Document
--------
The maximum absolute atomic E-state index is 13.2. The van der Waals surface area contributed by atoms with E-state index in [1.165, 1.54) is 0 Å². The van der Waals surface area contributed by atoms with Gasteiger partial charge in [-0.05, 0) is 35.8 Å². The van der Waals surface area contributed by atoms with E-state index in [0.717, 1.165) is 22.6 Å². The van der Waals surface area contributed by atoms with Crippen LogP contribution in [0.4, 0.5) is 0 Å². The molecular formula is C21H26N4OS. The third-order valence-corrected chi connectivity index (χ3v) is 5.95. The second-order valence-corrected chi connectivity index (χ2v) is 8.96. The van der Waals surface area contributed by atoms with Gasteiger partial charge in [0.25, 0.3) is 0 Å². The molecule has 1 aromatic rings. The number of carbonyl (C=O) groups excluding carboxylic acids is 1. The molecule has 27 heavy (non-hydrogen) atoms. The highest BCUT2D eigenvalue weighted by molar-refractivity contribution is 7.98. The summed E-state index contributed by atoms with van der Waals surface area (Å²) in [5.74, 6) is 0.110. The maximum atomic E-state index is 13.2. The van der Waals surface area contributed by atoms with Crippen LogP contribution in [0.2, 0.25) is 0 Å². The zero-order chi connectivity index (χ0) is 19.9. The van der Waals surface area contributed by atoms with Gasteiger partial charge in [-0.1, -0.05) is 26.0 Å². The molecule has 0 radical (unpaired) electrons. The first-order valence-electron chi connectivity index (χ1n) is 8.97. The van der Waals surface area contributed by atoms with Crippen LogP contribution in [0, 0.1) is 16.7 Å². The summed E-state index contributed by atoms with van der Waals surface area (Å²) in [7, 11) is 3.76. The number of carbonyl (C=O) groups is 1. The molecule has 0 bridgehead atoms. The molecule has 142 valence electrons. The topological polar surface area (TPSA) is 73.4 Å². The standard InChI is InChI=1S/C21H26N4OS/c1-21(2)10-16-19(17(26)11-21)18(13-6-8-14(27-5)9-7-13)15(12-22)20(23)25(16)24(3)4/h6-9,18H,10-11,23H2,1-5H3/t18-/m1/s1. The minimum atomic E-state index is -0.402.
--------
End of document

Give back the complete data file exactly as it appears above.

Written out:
The maximum absolute atomic E-state index is 13.2. The van der Waals surface area contributed by atoms with E-state index in [1.165, 1.54) is 0 Å². The van der Waals surface area contributed by atoms with Gasteiger partial charge in [-0.05, 0) is 35.8 Å². The van der Waals surface area contributed by atoms with E-state index in [0.717, 1.165) is 22.6 Å². The van der Waals surface area contributed by atoms with Crippen LogP contribution in [0.4, 0.5) is 0 Å². The molecular formula is C21H26N4OS. The third-order valence-corrected chi connectivity index (χ3v) is 5.95. The second-order valence-corrected chi connectivity index (χ2v) is 8.96. The van der Waals surface area contributed by atoms with Gasteiger partial charge in [0.25, 0.3) is 0 Å². The molecule has 1 aromatic rings. The number of carbonyl (C=O) groups excluding carboxylic acids is 1. The molecule has 27 heavy (non-hydrogen) atoms. The highest BCUT2D eigenvalue weighted by molar-refractivity contribution is 7.98. The summed E-state index contributed by atoms with van der Waals surface area (Å²) in [5.74, 6) is 0.110. The maximum atomic E-state index is 13.2. The van der Waals surface area contributed by atoms with Crippen LogP contribution in [0.2, 0.25) is 0 Å². The zero-order chi connectivity index (χ0) is 19.9. The van der Waals surface area contributed by atoms with Gasteiger partial charge in [-0.1, -0.05) is 26.0 Å². The molecule has 0 radical (unpaired) electrons. The first-order valence-electron chi connectivity index (χ1n) is 8.97. The van der Waals surface area contributed by atoms with Crippen LogP contribution in [0, 0.1) is 16.7 Å². The summed E-state index contributed by atoms with van der Waals surface area (Å²) in [7, 11) is 3.76. The number of carbonyl (C=O) groups is 1. The molecule has 0 bridgehead atoms. The molecule has 142 valence electrons. The topological polar surface area (TPSA) is 73.4 Å². The standard InChI is InChI=1S/C21H26N4OS/c1-21(2)10-16-19(17(26)11-21)18(13-6-8-14(27-5)9-7-13)15(12-22)20(23)25(16)24(3)4/h6-9,18H,10-11,23H2,1-5H3/t18-/m1/s1. The minimum atomic E-state index is -0.402.